Tuesday, November 27, 2007

American Academy of Advertising Comment

Integrating media planning in advertising and PR

One of the changing silos in our industry and field of study has been the consolidation of the media planning business. With consolidation came buying power. With power came new strategies, new leadership and newly named and renamed firms. While small buying groups exist, the newer model seems to be aligned with the growth of the marketing holding companies in advertising, direct database marketing, e-commerce, public relations and media buying. Yet, the last frontier for integration seems to be media planning. Why is that?

Our goal at Northwestern University has been to work with many of the holding companies to place our graduate students in summer internships, to visit their headquarters with students when we travel to other cities (like London Paris and Tokyo), conduct research, to invite their leaders to speak and to sit on the board of visitors for the school and to place our students in agencies. The placement in agencies comes after a long drought where more than 85% of the students over the last 15 years have graduated from IMC to work for corporations or other client organizations instead of agencies. Recently I have been working with the Counselor’s Academy of the Public Relations Society of America as a lonely and lowly academic. The objective is to reconnect our students to the agency world with new media planning and research skills.

One of my objectives has been to discuss new media planning during the recent month with a variety of agencies, industry organizations, companies, executive MBA students – mostly from four Chinese universities, MBA’s and our own graduate IMC students the value of integrating media planning. What we mean by integrated media planning is obvious to students and audiences when described as “coordinated research, planning, securing and evaluation of all purchased and earned media”. The obvious need to coordinate and jointly plan both advertising and other purchased media with earned media or public relations is not done according to the vendors who provide the tools that would permit advertising and PR to strategically plan media for a client.

Ask any advertising director in a company or agency what profitable target media they have chosen for message delivery of the new corporate or product/service brand strategy. Then, ask any PR director in the same company or holding company PR agency what their targeted media will be for the same program. If the communications leaders are not targeting the same media to reach similar readers, viewers and listeners; the C-Suite in the client company and marcom media companies would want to know why not.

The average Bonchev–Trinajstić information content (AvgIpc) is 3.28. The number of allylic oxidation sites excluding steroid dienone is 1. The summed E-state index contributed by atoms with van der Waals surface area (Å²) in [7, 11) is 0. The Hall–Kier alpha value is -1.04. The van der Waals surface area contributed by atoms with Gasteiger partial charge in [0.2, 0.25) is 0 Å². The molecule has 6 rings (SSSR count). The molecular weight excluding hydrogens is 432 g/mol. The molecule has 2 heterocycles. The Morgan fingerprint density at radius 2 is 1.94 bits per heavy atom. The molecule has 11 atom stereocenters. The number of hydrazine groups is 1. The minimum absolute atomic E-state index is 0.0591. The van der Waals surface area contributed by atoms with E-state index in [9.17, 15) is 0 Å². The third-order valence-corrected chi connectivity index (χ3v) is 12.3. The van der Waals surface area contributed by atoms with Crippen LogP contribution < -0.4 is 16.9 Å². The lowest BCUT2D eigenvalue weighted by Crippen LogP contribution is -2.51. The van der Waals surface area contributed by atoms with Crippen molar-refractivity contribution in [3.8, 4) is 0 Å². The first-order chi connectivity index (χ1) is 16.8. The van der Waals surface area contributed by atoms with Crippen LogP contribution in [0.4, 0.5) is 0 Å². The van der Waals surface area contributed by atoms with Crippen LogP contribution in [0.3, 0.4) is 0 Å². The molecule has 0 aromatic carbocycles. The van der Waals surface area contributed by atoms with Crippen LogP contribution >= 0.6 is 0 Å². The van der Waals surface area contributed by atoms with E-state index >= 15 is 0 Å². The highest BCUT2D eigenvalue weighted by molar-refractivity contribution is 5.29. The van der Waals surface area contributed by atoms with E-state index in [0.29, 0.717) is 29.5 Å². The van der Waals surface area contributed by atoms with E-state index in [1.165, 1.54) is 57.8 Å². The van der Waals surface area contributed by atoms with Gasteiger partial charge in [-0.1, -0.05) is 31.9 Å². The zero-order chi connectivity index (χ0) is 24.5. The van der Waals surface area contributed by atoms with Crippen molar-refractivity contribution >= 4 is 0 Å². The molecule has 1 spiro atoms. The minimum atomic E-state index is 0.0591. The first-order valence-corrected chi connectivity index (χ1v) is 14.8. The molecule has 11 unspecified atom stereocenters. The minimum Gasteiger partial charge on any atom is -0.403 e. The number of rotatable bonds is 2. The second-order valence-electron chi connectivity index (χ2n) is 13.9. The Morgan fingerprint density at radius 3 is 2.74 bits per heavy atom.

Just as selecting media for advertising has become a science and management art; the field of selection and analysis of earned media (including print, broadcast and blowing) for public relations is now more of a science. Today, far richer databased systems permit media managers who want to know which reporters, quoted experts, trade books, new publications, broadcasts, bloggers and more are the most “profitable” targets for public relations developed messages. Using the new built-in media metric systems PR directors can calculate return on investment on advertising “versus” PR and with PR, read and judge a range of positive, neutral or negative messages, share of mind, measures of media impact, advertising equivalency and many more. Even ad equivalency, a number frequently challenge by some PR academicians, can be useful in the context of dozens of other financial and volume numbers.

Companies like Harley-Davidson with over a billion media “hits” on their 100th anniversary need artificial intelligence or its closest cousin to count and measure their media effectiveness and efficiency. The systems are used by high risk and high visibility corporations like McDonalds, Genentech, Bank of America and other firms with sensitive markets (food, pharma, environment, privacy, ethnicity, etc) who need to plan and adjust their media performance constantly and coordinate their results with the advertising plans.

At Northwestern with my colleagues Martin Block and Frank Mulhern; we have redesigned the traditional media class and other classes in Marketing PR and Issues Management in not so traditional ways to include the use of donated media metric services (valued at several thousand dollars per month) from educationally oriented companies including www.Biz360 for over 4 years. Other firms including VMS and Evolve24 have offered support.

Now, when the chief marketing officer and other C-suite officers ask the holding company’s integrated agency directors of advertising, public relations or IMC if they the media are fully planned to reach targeted audiences; they can answer affirmatively.

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